CD Projekt RED's digital storefront GOG Galaxy is losing money and the company is now refocusing its efforts on offering a "handpicked selection of games," with the store's "DRM-free philosophy."
Good Old Games (GOG) began in 2008 with a focus on classic PC titles that were no longer being offered on modern storefronts. It eventually expanded as a hub for PC games with a unique selling point of offering them without any form of Digital Rights Management (DRM) software.
In a recent investor's call (via The Verge), CD Projekt RED CFO Piotr Nielubowicz told investors that GOG's poor financial performance, "does present a challenge," and the company is taking steps, "to improve its financial standing."
“First and foremost, we’ve decided that GOG should focus more on its core business activity," said Nielubowicz.
"Which means offering a handpicked selection of games with its unique DRM-free philosophy. In line with this approach, there will be changes in the team structure.”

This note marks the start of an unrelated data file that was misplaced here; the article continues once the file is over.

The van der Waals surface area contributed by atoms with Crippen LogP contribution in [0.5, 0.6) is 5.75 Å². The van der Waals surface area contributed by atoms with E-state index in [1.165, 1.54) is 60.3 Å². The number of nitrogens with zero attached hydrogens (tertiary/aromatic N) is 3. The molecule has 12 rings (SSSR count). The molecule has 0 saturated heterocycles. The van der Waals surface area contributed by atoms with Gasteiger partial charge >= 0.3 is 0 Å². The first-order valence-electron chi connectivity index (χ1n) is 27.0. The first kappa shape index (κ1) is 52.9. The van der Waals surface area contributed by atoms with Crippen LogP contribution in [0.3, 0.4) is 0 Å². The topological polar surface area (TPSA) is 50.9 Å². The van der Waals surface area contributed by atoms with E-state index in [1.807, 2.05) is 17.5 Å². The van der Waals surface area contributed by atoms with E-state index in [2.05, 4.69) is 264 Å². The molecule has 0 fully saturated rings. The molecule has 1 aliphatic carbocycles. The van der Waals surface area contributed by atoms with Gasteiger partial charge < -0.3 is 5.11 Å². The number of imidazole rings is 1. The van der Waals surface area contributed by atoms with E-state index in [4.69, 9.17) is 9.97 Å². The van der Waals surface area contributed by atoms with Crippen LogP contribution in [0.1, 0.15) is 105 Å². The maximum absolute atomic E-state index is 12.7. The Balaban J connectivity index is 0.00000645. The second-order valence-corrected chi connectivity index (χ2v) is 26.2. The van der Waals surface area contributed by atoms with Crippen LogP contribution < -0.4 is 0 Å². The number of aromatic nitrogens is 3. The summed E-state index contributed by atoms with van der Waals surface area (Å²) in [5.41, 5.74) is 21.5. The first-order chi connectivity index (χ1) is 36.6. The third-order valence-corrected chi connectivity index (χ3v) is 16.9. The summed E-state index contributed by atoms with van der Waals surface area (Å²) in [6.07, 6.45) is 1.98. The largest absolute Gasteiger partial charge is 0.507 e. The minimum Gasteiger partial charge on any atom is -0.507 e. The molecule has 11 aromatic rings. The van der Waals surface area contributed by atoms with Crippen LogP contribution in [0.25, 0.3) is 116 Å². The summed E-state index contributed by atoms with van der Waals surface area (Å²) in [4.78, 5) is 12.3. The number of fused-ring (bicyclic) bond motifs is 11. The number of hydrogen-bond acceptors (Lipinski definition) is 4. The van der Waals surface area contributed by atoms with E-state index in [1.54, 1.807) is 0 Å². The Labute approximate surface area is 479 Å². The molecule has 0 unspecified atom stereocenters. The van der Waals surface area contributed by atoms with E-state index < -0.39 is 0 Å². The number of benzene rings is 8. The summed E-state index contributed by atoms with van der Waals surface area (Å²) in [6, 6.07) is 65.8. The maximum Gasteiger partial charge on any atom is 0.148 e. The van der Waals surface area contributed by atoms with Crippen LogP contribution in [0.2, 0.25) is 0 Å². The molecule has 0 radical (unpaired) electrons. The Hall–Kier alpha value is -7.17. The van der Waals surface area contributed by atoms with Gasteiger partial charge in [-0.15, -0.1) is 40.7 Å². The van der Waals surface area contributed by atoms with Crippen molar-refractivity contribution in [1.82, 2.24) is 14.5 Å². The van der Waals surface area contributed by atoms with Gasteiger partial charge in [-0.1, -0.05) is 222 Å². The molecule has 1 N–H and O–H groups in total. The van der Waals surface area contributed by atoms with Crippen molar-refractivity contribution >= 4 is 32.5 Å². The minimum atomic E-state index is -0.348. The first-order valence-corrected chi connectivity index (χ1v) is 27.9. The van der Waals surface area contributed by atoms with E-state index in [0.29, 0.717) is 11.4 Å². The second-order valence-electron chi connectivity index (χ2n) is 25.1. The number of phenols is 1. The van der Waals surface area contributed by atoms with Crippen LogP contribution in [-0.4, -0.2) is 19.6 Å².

GOG reported a loss of $1.14 million for the last financial quarter and lost $2.21 million over the last three quarters. In 2019, GOG had to let go of around a dozen employees or 10% of the overall staff.
Speaking with Kotaku, one of the employees that left the company had said, "GOG’s revenue couldn’t keep up with growth, the fact that we’re dangerously close to being in the red has come up in the past few months, and the market’s move towards higher [developer] revenue shares has, or will, affect the bottom line as well."The digital storefront market on PC has really crowded up over the last few years with larger publishers like Epic Games opening up their own storefronts. Valve's Steam, which had the advantage of starting early, is the dominant service.